Bad Examples

Major League Baseball players are setting a bad example for insects.
It’s true. Professional cricket fighters in China have been accused of using performance-enhancing drugs on their fighting crickets.
A good fighting cricket can sell for thousands of dollars in China. The cricket impresarios project close-up film of the action onto big screens for the crowd, which bets beaucoup renminbi on who’s the baddest cricket.
The performance-enhancing drugs slow down the vibration of the male cricket’s stridulating membranes – control yourself, please – to make its sexual call lower-pitched, which, I guess, is more appealing to the lady crickets.
This is all true.
The Association For Cricket Fighting organizes the fights in Beijing. Champion fighting crickets get a new female cricket every day, though it is unclear to me whether this is in the nature of a reward, or if it’s to keep the boy cricket in fighting shape.
Both, maybe.
Three years ago, the Chinese Cricket Police busted 115 illegal cricket punters from Hong Kong, Macau and Guangzhou in a single raid on Kowloon.
According to the South China Morning Post, cricket fighting “can be traced back to the Tang dynasty of 618-907, and had long been confined to aristocrats, senior officials and wealthy merchants. Winning brought honor while losing meant shame.”
Police seized 200 crickets in the Kowloon raid, but that barely made a dent I the cricket fans’ insatiable need for more, bigger and better cricket fights.
Shows what happens when you let the riff-raff into an honorable profession.
And speaking of bad examples, who is more at fault – China or the United States – in this matter of counterfeit walrus penises? Some Chinese men seem to have a fascination with the powdered penises of certain mammals, including walruses and tigers, which the humans eat for the same reasons that cricket fighters dope their crickets.
Powdered walrus penis, for reasons that escape me, is supposed to be more efficacious than other powdered penises, so naturally, Chinese men, released from the chains of communism into the Iron Maiden of capitalism, are selling counterfeit walrus penis as the real McCoy.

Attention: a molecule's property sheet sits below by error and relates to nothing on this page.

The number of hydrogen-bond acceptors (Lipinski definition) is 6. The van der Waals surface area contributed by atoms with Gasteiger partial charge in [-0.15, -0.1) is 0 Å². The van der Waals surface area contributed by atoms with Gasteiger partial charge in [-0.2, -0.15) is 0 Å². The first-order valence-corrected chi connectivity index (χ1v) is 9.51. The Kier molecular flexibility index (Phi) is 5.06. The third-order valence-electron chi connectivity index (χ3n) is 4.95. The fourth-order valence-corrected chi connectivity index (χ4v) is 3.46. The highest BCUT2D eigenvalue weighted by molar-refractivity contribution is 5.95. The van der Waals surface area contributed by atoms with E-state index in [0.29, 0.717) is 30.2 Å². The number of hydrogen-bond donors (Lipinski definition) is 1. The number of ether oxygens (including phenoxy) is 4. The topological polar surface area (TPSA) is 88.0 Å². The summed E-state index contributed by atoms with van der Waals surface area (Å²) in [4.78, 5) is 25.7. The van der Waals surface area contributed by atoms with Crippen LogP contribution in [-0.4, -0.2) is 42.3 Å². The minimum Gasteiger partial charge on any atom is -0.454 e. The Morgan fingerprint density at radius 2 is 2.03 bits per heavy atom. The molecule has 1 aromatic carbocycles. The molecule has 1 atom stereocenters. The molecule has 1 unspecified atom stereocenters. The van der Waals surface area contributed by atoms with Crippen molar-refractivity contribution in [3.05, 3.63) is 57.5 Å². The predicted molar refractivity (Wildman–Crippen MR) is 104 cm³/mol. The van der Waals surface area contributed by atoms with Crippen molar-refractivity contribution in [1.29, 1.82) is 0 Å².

Now the question is, who is more to blame: the Chinese, for counterfeiting walrus schlongs, or the United States, for not seeing the market for this valuable product and getting there first?
Walruses, of course, have a penis bone, which humans do not. I apologize for bringing this up. Anyone who is still reading must feel bad enough already.
But while we’re talking about bad examples, now that Fidel Castro has surrendered power in Cuba, maybe the United States government can show those poor, benighted Cubans how to have fair elections, like we have in Florida.
Or … umm …
Wait, I’ve got it: We could set a good example for Cuba by barring torture no matter … no matter … umm …
OK, we can teach Cuba how to keep politics out of the justice system, so that all its federal prosecutors are … are protected from … well …
OK, we could show Cuba how to set up a modern, affordable health-care system that … umm … that …
Or, wait, we could show Cuba how to be sure that politics and ideological fanaticism do not intrude upon scientific research by … umm …
Getting back to the fighting crickets, let us consider the statement by the wise rulers of the Tang dynasty: “Winning brought honor while losing meant shame.”
Now there’s something that even communists and capitalists can agree on. Though I guess we agree about a lot of other things, too.

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